Two Weeks in Review, 25 September – 8 October 2023

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Taha Almasri undertakes an examination of the legal lacuna in the International Criminal Court jurisprudence on jurisdiction for the transboundary crime against humanity of deportation. In particular, whether the deportation of victims across the high seas into the territory of a Rome Statute state party falls within the ICC’s territorial jurisdiction. Almasri examines the contention that deportation is completed on the high seas and outlines why the special nature of the maritime environment supports construing deportation as a crime that continues into the territorial waters of the receiving state.

See the full post here.

Juliette McIntyre, Kyra Wigard, and Ori Pomson provide a recap of the preliminary objections hearings in Ukraine v. Russia. The authors find that:

The fact that 32 States chose to intervene in the jurisdiction phase perhaps indicates that the Court accepting the case was never a certainty. Or it perhaps reveals the opposite: as Germany pointed out, 1 in 5 State Parties agree on the interpretation of Article IX and the Court’s power to proceed to the merits. Either way, this case continues to set new records at the Court and no doubt the preliminary objections judgment will provide yet another landmark moment. As the case develops, there are lessons to be learned both for the Court in dealing with such a large number of intervenors and for intervenors in considering strategies that are most well-suited for judicial proceedings at the ICJ. Finally, while we have expressed pessimism regarding certain aspects of Ukraine’s case on jurisdiction, even if we are proven correct, this would not necessarily mark the end of the road for this case. Ukraine’s so-called ‘reverse compliance request’ can survive a finding that there was no existing dispute regarding Russia’s alleged violation of the Convention or that the latter allegation does not fall within the compromissory clause.

Read their post here.

Tilman Rodenhäuser and Mauro Vignati explore the obligations of civilian hackers operating in the context of armed conflicts. The authors explain why this growing trend must be of concern to States and societies. Subsequently, they present eight international humanitarian law-based rules that all hackers who carry out operations in the context of an armed conflict must comply with, and recall States’ responsibility to restrain them.

See their analysis here.

In his post titled ‘A Contentious Toll,’ Manuel Casas considers Argentina’s decision late last year to impose a toll on cargo shipped through the Paraná-Paraguay Watercourse. The decision resulted in an ongoing dispute between Argentina and Paraguay, a state that is heavily reliant on the watercourse. Casas contends that:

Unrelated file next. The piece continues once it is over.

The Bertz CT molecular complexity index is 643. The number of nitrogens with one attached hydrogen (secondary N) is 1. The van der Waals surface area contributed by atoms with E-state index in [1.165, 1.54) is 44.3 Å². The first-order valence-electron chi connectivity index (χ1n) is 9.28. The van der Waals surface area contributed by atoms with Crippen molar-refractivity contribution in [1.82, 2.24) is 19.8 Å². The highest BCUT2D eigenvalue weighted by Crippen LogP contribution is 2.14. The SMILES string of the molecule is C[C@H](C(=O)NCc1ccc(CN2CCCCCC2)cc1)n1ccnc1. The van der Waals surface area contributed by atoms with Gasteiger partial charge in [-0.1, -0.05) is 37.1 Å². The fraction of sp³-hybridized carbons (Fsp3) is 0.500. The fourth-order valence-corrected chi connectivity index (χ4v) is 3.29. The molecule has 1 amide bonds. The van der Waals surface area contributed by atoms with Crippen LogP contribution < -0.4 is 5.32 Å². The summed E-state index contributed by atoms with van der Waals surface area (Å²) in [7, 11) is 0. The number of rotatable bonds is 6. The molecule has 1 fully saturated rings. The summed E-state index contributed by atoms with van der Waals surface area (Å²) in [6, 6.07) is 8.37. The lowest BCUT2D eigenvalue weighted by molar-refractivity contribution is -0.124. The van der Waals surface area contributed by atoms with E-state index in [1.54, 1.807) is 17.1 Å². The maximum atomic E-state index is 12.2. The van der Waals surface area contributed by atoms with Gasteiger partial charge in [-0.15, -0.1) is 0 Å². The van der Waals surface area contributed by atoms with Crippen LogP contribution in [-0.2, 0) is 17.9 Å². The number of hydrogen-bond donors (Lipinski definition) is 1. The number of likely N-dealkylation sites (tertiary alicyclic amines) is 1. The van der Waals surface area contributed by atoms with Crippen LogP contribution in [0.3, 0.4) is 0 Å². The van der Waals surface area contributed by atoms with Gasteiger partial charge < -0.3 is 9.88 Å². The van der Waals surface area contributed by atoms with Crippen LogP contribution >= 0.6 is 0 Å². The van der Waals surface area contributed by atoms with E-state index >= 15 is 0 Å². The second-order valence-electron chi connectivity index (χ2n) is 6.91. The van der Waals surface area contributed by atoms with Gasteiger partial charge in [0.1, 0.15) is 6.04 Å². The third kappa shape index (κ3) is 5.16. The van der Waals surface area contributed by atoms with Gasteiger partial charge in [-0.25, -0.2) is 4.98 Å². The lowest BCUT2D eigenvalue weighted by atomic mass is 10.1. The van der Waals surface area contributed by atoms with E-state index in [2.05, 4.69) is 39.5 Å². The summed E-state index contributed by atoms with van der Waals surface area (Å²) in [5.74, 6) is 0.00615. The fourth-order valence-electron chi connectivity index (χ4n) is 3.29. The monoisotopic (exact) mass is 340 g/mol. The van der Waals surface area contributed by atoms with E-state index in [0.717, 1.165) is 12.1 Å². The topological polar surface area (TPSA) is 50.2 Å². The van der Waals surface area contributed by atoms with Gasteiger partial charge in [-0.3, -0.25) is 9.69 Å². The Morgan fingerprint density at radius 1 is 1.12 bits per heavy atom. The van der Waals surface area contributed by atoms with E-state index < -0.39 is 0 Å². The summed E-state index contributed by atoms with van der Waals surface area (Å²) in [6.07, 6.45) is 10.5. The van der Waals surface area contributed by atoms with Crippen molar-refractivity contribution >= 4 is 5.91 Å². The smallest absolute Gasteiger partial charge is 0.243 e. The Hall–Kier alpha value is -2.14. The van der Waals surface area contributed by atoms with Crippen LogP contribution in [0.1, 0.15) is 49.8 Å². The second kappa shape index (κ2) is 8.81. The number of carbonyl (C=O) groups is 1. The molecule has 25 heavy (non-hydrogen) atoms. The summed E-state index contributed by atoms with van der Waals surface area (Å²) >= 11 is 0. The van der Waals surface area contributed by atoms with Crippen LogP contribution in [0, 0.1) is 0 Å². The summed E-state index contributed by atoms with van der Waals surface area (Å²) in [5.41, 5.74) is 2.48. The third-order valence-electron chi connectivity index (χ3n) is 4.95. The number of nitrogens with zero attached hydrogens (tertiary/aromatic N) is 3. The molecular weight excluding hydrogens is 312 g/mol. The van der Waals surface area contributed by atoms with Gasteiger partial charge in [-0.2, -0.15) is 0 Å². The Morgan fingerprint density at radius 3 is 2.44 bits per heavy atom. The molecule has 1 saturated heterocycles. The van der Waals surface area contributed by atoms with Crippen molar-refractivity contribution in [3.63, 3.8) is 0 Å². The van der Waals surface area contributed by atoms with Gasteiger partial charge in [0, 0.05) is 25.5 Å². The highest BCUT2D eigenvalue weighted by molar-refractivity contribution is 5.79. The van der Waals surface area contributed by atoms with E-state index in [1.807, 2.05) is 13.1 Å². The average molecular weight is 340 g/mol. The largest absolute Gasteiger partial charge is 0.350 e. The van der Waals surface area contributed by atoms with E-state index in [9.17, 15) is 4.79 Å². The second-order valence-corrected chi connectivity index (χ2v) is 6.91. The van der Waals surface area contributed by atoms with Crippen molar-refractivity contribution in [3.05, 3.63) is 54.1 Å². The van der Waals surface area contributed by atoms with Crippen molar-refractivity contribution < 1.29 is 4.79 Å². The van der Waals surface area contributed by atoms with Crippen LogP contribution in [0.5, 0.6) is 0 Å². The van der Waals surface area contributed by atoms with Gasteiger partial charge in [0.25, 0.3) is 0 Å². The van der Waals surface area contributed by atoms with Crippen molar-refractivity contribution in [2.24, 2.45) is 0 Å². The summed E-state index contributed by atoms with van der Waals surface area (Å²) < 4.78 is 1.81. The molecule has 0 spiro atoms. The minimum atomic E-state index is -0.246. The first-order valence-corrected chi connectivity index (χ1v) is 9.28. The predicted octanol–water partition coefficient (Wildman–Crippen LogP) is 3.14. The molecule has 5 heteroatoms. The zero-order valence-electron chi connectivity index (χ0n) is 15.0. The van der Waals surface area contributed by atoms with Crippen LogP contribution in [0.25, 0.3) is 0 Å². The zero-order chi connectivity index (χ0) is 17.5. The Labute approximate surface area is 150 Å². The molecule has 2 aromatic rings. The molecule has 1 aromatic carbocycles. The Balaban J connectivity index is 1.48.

If the dispute is ultimately submitted to an arbitral tribunal (which Paraguay has already threatened), it is likely that there will be an interim measures phase. If the proceedings end up being protracted, a provisional measures order suspending the toll (or allowing it to stand) would also likely be relevant in the continuing diplomatic negotiations regarding the toll. 

Overall, however, and despite some diplomatic pressure, Argentina may have some incentives to perhaps negotiate on price—but not to completely yield in the application of the toll charges.

See the full post here.

Lawrence Hill-Cawthorne examines the responsibility of Syria under the Convention Against Torture. This question will be the center of the upcoming pleadings before the International Court of Justice by the parties in relation to Canada and the Netherlands’ joint Application against Syria, alleging violations of the Convention Against Torture in the ongoing civil war in Syria. In the post, the author considers the broader context of armed conflict, the scope of obligations under the Convention Against Torture that is asserted by the applicants, and the particular relief sought.

Read the full post here.

This week, a Joint Open Letter to the Editorial Board of EJIL: Talk! was published along with a response by the Board. The letter, written by scholars and practitioners, expresses the undersigned’s disappointment regarding the publication of a symposium based on papers presented at an Israeli Defense Forces MAG Conference.

See the letter here and the response here.

EJIL: The Podcast! Episode 21: The ICC’s Other Africa Bias? is now out. In this episode, EJIL editor-in-chief Sarah Nouwen discusses with Stewart Manley and Pardis M. Tehrani the ICC bias that disadvantages Africa. Listen to the podcast here: 

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All recent Events and Announcements can be found here.

The European Journal of International Law has new advanced articles and advanced reviews available to read online.

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